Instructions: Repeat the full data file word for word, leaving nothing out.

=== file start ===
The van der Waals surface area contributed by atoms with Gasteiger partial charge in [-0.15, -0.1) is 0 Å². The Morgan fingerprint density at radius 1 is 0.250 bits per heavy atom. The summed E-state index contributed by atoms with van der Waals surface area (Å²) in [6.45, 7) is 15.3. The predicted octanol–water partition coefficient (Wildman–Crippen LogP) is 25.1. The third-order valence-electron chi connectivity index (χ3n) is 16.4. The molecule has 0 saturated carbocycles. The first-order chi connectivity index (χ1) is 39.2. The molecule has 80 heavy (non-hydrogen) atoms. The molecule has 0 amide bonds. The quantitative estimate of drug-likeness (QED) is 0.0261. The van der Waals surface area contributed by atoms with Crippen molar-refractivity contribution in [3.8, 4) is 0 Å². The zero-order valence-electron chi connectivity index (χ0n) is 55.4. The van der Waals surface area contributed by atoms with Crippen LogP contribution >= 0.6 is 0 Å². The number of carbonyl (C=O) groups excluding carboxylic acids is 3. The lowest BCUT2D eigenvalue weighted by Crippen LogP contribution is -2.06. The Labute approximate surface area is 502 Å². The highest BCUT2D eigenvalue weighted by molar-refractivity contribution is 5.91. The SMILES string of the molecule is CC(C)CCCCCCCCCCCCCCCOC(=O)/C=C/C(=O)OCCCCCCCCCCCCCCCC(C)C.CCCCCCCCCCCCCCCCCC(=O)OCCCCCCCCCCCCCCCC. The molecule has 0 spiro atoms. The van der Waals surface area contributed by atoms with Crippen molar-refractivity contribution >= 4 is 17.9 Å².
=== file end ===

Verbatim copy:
The van der Waals surface area contributed by atoms with Gasteiger partial charge in [-0.15, -0.1) is 0 Å². The Morgan fingerprint density at radius 1 is 0.250 bits per heavy atom. The summed E-state index contributed by atoms with van der Waals surface area (Å²) in [6.45, 7) is 15.3. The predicted octanol–water partition coefficient (Wildman–Crippen LogP) is 25.1. The third-order valence-electron chi connectivity index (χ3n) is 16.4. The molecule has 0 saturated carbocycles. The first-order chi connectivity index (χ1) is 39.2. The molecule has 80 heavy (non-hydrogen) atoms. The molecule has 0 amide bonds. The quantitative estimate of drug-likeness (QED) is 0.0261. The van der Waals surface area contributed by atoms with Crippen molar-refractivity contribution in [3.8, 4) is 0 Å². The zero-order valence-electron chi connectivity index (χ0n) is 55.4. The van der Waals surface area contributed by atoms with Crippen LogP contribution >= 0.6 is 0 Å². The number of carbonyl (C=O) groups excluding carboxylic acids is 3. The lowest BCUT2D eigenvalue weighted by Crippen LogP contribution is -2.06. The Labute approximate surface area is 502 Å². The highest BCUT2D eigenvalue weighted by molar-refractivity contribution is 5.91. The SMILES string of the molecule is CC(C)CCCCCCCCCCCCCCCOC(=O)/C=C/C(=O)OCCCCCCCCCCCCCCCC(C)C.CCCCCCCCCCCCCCCCCC(=O)OCCCCCCCCCCCCCCCC. The molecule has 0 spiro atoms. The van der Waals surface area contributed by atoms with Crippen molar-refractivity contribution >= 4 is 17.9 Å².